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A quick tutorial on reading and understanding a scientific paper, created and shared by Dr. Jennifer Raff, a research fellow in Anthropology at the University of Texas-Austin.
Find and Use Databases
When looking for articles on your topic, the best way to start is to search within article databases. The Library has access to dozens of databases, which in turn index thousands of periodicals. Many, but not all, contain the full-text of articles.
Once in a database, start with a KEYWORD search using words relevant to your topic. When you see an article that looks interesting, click on the title to see the complete citation. If there are SUBJECT TERMS or DESCRIPTORS, click on those that seem related to your topic to get other articles on the subject.
Not all databases have the full-text of articles. Some only provide citations and abstracts. Use the Look for full text with LinkSource icon to see if the full-text of the article is available in another database.
If the Library doesn't have access to a journal, you can obtain the article through interlibrary loan.
Almost all Library databases can be accessed from off-campus. The easiest way to do this is to use links from the Library website. You will then be prompted for your Centre ID and password to authenticate yourself as an authorized user.
Provides full-text and abstracts to over 2,500 journals published by Elsevier and its affiliates. ScienceDirect includes extensive coverage in science, engineering and medicine, plus many core journals in business, social sciences and humanities.
Centre College users who have not registered to use SciFinder should use this link to register for an account. Once you have submitted your registration information, you will receive an email with your link. You must click on that link within 48 hours in order to complete the registration process.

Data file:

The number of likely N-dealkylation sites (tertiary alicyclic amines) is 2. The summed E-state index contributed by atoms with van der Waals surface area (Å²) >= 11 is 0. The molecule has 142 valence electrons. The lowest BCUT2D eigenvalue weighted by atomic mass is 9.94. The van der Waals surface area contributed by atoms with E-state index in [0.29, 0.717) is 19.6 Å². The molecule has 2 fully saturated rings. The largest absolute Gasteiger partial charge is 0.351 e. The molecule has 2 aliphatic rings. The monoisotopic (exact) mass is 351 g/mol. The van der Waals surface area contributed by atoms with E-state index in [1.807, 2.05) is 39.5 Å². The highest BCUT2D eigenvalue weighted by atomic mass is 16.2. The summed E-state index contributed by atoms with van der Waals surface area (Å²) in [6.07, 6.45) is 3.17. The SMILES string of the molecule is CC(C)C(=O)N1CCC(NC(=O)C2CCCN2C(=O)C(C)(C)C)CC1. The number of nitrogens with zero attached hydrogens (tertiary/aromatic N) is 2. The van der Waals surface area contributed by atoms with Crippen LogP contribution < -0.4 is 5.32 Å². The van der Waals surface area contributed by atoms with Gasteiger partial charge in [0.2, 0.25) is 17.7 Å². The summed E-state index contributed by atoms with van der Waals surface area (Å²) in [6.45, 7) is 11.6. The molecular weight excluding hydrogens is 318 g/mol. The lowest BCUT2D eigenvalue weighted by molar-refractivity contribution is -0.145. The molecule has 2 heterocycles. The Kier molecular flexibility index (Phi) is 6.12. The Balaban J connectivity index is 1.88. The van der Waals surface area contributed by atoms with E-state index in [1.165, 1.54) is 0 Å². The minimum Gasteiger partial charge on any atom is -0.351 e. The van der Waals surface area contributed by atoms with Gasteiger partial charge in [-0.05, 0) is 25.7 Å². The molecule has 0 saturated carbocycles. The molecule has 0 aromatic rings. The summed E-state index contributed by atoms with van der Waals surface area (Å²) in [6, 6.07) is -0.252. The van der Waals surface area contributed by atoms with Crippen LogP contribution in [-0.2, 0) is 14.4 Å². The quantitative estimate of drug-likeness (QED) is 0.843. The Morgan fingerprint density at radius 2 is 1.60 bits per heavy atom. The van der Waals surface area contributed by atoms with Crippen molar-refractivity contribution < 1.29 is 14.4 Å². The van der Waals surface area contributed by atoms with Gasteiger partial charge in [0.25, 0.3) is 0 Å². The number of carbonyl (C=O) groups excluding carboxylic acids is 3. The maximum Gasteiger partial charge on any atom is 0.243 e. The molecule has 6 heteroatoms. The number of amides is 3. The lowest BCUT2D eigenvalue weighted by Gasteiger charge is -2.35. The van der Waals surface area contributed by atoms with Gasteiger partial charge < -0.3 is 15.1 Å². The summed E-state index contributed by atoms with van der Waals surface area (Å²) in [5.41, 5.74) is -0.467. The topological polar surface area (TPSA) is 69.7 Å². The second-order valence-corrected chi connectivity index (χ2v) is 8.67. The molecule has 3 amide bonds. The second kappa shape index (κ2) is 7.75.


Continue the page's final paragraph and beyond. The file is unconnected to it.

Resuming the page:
SciFinder is the electronic version of the print publication Chemical Abstracts. SciFinder comprehensively covers the world-wide literature of chemistry including journal articles, patents, conference proceedings, theses and dissertations, technical reports, government documents, etc.
Nature is a weekly international journal publishing news articles and peer-reviewed research in all fields of science and technology. It is now available as an online resource, with full-text access to the previous four years of subscription material. To access the full text of articles more than four years old, print copies of those journals are available in Bound Periodicals and Storage.
PubChem contains the chemical structures of small organic molecules and information on their biological activities and is searchable via PubChem Substance, PubChem Compound, PubChem Bioassay and PubChem Structure Search.
An online database of citations to biomedical and other life science literature, created by the US National Library of Medicine. Its largest component is the MEDLINE bibliographical database. PubMed Central is a digital archive of literature drawn from biomedical and life science journals and linked to the PubMed database.
Science is a peer-reviewed journal that offers scientific news and commentary, along with original research. Our online subscription provides access to the Science magazine issues from 1997-present. Ask a librarian for older issues, which Centre stores in print format.
Short, concise and critical articles offering easy-to-read overviews of basic research and applications in all areas of chemistry and biochemistry.
Review publications contain articles that review the research already done in a given area. A review article can give you a synthesis of a particular topic and provide you with an extensive bibliography.
Chemical Society Reviews publishes tutorial and critical reviews. The promotion of international and multidisciplinary awareness and co-operation is particularly encouraged. Articles of "social interest" (eg drugs in sport) are also published, giving an overview of topical areas. Tutorial reviews are written to be of relevance both to the general research chemist who is new to the field, as well as the expert, and are accessible to advanced undergraduates and beyond.